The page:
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Transcript of Coastal Studies
Beaches occupy half of the Australian open coast. There are 10 685 beach systems in Australia, and they are a vital and iconic part of the coastal landscape and ecosystem. Most Australian beaches are quite short and average 1.4 kilometers in length, although some extend for several kilometers. For the most part they are bounded by rocky headlands or reefs and are backed, and, in some cases, flanked by some form of sand dune.
Different types of Coastlines:
Northern/Tropical - tide dominated beaches, limited dunes, numerous rivers, deltas and estuaries, mangroves, tropical species of plants and coral reefs.
Southern/Temperate - wave dominated beaches, extensive dunes, rock shores, small rivers, limited estuaries, temperate species and sea grasses.
Sandy coastlines and Rocky Coast lines
We live near both rocky and sandy coastlines. We also have instances of both northern tropical and southern temperate coastlines.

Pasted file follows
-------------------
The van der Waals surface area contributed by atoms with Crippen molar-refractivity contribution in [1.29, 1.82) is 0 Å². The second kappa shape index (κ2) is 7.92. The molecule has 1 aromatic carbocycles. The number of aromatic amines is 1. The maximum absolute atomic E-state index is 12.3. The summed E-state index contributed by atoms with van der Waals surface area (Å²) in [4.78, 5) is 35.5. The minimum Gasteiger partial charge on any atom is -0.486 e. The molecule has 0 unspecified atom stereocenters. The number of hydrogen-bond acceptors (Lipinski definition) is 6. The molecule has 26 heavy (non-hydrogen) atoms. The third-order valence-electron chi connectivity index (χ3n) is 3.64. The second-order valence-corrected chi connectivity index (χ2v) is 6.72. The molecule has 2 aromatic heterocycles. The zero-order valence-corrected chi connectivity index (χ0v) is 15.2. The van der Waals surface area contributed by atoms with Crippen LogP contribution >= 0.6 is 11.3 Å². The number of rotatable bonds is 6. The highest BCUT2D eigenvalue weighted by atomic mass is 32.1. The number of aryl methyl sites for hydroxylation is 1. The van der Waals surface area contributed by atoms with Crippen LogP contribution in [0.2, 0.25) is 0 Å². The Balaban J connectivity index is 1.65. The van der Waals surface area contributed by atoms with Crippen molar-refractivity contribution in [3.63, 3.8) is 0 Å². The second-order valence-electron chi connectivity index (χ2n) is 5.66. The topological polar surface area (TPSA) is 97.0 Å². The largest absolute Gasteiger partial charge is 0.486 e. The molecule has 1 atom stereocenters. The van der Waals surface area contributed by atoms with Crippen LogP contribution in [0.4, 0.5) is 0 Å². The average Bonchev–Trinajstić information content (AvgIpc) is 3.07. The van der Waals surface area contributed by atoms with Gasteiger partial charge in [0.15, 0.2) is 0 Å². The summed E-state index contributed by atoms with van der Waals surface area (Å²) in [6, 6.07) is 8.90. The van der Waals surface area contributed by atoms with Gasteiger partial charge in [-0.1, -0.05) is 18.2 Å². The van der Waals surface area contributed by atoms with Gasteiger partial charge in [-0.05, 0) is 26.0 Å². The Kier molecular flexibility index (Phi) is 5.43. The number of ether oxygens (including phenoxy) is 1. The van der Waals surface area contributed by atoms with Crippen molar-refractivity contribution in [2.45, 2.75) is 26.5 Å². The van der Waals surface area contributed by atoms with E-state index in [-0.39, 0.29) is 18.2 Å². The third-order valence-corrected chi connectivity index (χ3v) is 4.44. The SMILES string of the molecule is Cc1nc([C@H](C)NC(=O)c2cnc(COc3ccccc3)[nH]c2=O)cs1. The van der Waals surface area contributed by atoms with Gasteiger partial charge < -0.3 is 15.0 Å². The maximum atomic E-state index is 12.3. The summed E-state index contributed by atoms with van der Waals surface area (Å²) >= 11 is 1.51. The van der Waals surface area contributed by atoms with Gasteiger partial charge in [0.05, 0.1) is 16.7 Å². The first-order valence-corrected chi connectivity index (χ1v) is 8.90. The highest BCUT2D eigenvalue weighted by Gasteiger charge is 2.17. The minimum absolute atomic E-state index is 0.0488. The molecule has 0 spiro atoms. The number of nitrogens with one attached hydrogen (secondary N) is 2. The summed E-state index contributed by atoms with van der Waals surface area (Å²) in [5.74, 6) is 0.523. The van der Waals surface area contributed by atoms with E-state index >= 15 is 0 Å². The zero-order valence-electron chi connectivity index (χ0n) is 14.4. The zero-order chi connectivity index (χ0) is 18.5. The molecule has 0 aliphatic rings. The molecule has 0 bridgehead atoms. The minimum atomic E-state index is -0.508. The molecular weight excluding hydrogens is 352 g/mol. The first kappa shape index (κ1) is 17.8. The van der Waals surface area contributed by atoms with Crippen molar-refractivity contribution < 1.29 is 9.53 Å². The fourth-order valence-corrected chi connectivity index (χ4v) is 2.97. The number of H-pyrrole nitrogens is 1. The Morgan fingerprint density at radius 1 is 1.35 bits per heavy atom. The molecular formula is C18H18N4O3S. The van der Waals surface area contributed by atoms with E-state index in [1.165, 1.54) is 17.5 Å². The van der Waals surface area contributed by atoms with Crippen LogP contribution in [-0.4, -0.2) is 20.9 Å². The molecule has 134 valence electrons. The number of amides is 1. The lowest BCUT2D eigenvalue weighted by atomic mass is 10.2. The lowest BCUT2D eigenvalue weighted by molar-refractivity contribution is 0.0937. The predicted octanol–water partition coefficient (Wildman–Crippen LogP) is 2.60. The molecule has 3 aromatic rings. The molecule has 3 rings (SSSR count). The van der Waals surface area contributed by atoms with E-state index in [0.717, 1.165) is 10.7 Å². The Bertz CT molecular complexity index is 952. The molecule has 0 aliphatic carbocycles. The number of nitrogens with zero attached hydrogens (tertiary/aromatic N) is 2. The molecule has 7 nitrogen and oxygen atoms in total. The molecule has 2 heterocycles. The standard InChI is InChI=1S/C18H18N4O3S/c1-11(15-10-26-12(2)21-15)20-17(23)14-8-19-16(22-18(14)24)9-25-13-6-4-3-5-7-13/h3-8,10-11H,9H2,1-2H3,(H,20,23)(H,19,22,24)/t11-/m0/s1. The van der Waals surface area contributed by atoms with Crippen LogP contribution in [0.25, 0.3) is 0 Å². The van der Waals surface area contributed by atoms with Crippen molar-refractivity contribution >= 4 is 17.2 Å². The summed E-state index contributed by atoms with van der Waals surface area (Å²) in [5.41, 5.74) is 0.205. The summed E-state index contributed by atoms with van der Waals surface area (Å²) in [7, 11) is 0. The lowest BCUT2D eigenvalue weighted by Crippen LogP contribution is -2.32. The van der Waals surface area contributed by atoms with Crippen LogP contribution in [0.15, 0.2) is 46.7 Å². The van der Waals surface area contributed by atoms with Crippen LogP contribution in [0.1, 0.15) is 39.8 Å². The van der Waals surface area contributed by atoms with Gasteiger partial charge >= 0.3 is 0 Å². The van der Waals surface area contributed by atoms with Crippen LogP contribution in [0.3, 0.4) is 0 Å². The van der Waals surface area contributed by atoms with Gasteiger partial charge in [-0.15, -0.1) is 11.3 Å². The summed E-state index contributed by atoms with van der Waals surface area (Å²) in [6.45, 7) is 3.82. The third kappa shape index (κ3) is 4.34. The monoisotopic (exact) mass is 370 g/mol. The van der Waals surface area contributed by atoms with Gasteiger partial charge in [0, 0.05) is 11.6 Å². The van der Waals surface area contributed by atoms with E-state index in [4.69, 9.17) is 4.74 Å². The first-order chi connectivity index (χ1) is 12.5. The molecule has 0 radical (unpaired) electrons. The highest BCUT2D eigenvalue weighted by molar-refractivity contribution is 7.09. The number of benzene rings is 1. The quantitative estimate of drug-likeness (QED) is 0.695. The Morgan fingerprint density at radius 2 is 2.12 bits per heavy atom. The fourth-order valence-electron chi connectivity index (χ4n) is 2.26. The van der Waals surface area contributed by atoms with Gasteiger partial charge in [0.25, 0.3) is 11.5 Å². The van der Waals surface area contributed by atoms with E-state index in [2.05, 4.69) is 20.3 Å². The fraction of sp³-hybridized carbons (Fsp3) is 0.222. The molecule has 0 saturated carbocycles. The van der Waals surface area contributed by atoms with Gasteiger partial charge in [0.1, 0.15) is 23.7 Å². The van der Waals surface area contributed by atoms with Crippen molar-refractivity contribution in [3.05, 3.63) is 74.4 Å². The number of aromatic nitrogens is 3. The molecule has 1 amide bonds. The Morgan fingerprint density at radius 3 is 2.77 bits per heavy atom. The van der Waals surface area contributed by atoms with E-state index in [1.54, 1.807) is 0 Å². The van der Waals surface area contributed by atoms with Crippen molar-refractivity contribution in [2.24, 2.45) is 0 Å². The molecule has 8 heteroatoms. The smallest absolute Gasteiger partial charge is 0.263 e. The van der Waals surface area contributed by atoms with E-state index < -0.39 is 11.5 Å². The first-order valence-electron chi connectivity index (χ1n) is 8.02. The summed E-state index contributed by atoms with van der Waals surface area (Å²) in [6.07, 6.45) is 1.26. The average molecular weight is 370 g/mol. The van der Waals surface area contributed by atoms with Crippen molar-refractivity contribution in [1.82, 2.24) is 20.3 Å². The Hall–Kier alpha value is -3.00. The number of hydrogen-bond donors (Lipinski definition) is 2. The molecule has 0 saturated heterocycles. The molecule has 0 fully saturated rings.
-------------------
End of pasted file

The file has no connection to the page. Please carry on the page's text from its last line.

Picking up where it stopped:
How does the coast line form
Coasts are a product of the interaction of the Earth’s four great “spheres”:
• the lithosphere
• the hydrosphere
• the atmosphere
• the biosphere.
These four subsystems, or spheres, are the reason the coast is dynamic. It is along the coast that all four spheres continuously interact
What is Beach Sand Deposition?
Beaches form as a result of waves depositing sediment (usually sand, but occasionally pebbles and boulders) at the shore. They extend from the wave base, across the near-shore and surf zone, to the swash zone where waves run up the beach.
In simple terms,
No Waves No Beach!
What are Coastal Dunes?
Coastal sand dunes back most Australian beaches. Sand dunes form when strong winds blow fine to medium sized sand particles inland from the beach. The transported sand will settle when the wind drops or it becomes trapped by vegetation.
Waves transport sand onshore to build beaches. When storm waves erode a beach, the sand is quickly carried by large rips and deposited out in the surf and near-shore zones. The sand is returned to the beach over a period of months to years by wave action in moderate weather conditions. This is known as the cycle of erosion and accretion.
Humans have modified the Australian coastline, resulting in alterations to coastal sedimentary systems. These changes include
• constructing housing estates in former wetlands
• altering river discharge and river-mouth shape and currents with training walls
• installing sea walls and groynes on popular beaches to control erosion
• dredging estuaries for navigation and urban expansion.